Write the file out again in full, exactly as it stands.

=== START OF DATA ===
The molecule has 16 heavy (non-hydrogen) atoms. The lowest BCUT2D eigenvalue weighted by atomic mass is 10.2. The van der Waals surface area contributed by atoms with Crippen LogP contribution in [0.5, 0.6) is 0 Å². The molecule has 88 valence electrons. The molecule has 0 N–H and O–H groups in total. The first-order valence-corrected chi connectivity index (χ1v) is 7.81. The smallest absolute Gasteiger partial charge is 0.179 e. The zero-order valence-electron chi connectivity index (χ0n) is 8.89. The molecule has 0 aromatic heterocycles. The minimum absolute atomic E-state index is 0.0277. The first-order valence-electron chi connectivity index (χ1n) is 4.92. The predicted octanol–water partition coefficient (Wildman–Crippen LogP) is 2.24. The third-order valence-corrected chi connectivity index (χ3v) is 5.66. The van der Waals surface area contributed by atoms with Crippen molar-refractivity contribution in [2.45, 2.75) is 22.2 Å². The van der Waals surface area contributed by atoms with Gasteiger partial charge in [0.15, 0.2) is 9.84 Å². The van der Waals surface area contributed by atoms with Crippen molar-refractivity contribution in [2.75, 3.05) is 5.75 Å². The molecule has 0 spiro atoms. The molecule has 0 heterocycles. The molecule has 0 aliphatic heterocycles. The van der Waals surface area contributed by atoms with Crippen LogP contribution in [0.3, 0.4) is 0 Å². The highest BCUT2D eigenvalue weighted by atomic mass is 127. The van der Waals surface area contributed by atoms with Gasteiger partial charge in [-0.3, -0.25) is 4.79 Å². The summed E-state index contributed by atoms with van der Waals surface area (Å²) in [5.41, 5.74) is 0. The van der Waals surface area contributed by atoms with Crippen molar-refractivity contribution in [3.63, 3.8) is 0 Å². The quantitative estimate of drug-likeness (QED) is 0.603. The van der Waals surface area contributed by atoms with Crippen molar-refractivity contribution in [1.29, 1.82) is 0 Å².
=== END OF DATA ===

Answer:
The molecule has 16 heavy (non-hydrogen) atoms. The lowest BCUT2D eigenvalue weighted by atomic mass is 10.2. The van der Waals surface area contributed by atoms with Crippen LogP contribution in [0.5, 0.6) is 0 Å². The molecule has 88 valence electrons. The molecule has 0 N–H and O–H groups in total. The first-order valence-corrected chi connectivity index (χ1v) is 7.81. The smallest absolute Gasteiger partial charge is 0.179 e. The zero-order valence-electron chi connectivity index (χ0n) is 8.89. The molecule has 0 aromatic heterocycles. The minimum absolute atomic E-state index is 0.0277. The first-order valence-electron chi connectivity index (χ1n) is 4.92. The predicted octanol–water partition coefficient (Wildman–Crippen LogP) is 2.24. The third-order valence-corrected chi connectivity index (χ3v) is 5.66. The van der Waals surface area contributed by atoms with Crippen molar-refractivity contribution in [2.45, 2.75) is 22.2 Å². The van der Waals surface area contributed by atoms with Gasteiger partial charge in [0.15, 0.2) is 9.84 Å². The van der Waals surface area contributed by atoms with Crippen molar-refractivity contribution in [2.75, 3.05) is 5.75 Å². The molecule has 0 spiro atoms. The molecule has 0 heterocycles. The molecule has 0 aliphatic heterocycles. The van der Waals surface area contributed by atoms with Crippen LogP contribution in [0.3, 0.4) is 0 Å². The highest BCUT2D eigenvalue weighted by atomic mass is 127. The van der Waals surface area contributed by atoms with Gasteiger partial charge in [-0.3, -0.25) is 4.79 Å². The summed E-state index contributed by atoms with van der Waals surface area (Å²) in [5.41, 5.74) is 0. The van der Waals surface area contributed by atoms with Crippen molar-refractivity contribution in [3.63, 3.8) is 0 Å². The quantitative estimate of drug-likeness (QED) is 0.603. The van der Waals surface area contributed by atoms with Crippen molar-refractivity contribution in [1.29, 1.82) is 0 Å².